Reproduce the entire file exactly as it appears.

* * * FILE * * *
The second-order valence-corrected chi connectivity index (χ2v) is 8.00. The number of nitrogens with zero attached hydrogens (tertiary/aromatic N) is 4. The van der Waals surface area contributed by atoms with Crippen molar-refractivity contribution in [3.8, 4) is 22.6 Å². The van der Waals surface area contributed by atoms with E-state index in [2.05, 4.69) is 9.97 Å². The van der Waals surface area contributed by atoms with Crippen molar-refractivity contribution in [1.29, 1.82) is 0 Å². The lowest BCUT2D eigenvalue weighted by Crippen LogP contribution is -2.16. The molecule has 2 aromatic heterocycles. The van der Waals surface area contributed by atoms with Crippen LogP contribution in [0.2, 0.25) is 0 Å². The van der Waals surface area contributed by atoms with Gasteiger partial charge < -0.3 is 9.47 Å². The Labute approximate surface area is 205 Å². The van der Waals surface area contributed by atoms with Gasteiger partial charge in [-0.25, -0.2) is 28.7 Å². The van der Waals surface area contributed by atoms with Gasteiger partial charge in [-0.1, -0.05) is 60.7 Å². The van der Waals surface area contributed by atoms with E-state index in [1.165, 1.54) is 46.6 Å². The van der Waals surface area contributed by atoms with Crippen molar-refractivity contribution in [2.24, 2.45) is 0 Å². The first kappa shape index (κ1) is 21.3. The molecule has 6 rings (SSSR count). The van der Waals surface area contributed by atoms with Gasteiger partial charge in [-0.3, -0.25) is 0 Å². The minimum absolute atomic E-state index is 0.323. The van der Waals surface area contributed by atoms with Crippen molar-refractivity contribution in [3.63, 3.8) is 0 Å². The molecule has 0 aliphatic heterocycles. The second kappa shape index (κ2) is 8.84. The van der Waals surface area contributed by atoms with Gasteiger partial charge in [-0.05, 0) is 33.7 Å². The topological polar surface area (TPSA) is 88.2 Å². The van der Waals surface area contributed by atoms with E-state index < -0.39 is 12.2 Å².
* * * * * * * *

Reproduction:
The second-order valence-corrected chi connectivity index (χ2v) is 8.00. The number of nitrogens with zero attached hydrogens (tertiary/aromatic N) is 4. The van der Waals surface area contributed by atoms with Crippen molar-refractivity contribution in [3.8, 4) is 22.6 Å². The van der Waals surface area contributed by atoms with E-state index in [2.05, 4.69) is 9.97 Å². The van der Waals surface area contributed by atoms with Crippen molar-refractivity contribution in [1.29, 1.82) is 0 Å². The lowest BCUT2D eigenvalue weighted by Crippen LogP contribution is -2.16. The molecule has 2 aromatic heterocycles. The van der Waals surface area contributed by atoms with Crippen LogP contribution in [0.2, 0.25) is 0 Å². The van der Waals surface area contributed by atoms with Gasteiger partial charge < -0.3 is 9.47 Å². The Labute approximate surface area is 205 Å². The van der Waals surface area contributed by atoms with Gasteiger partial charge in [-0.25, -0.2) is 28.7 Å². The van der Waals surface area contributed by atoms with Gasteiger partial charge in [-0.1, -0.05) is 60.7 Å². The van der Waals surface area contributed by atoms with E-state index in [1.165, 1.54) is 46.6 Å². The van der Waals surface area contributed by atoms with Crippen molar-refractivity contribution in [2.24, 2.45) is 0 Å². The first kappa shape index (κ1) is 21.3. The molecule has 6 rings (SSSR count). The van der Waals surface area contributed by atoms with Gasteiger partial charge in [-0.3, -0.25) is 0 Å². The minimum absolute atomic E-state index is 0.323. The van der Waals surface area contributed by atoms with Crippen molar-refractivity contribution in [3.63, 3.8) is 0 Å². The molecule has 0 aliphatic heterocycles. The second kappa shape index (κ2) is 8.84. The van der Waals surface area contributed by atoms with Gasteiger partial charge in [-0.05, 0) is 33.7 Å². The topological polar surface area (TPSA) is 88.2 Å². The van der Waals surface area contributed by atoms with E-state index < -0.39 is 12.2 Å².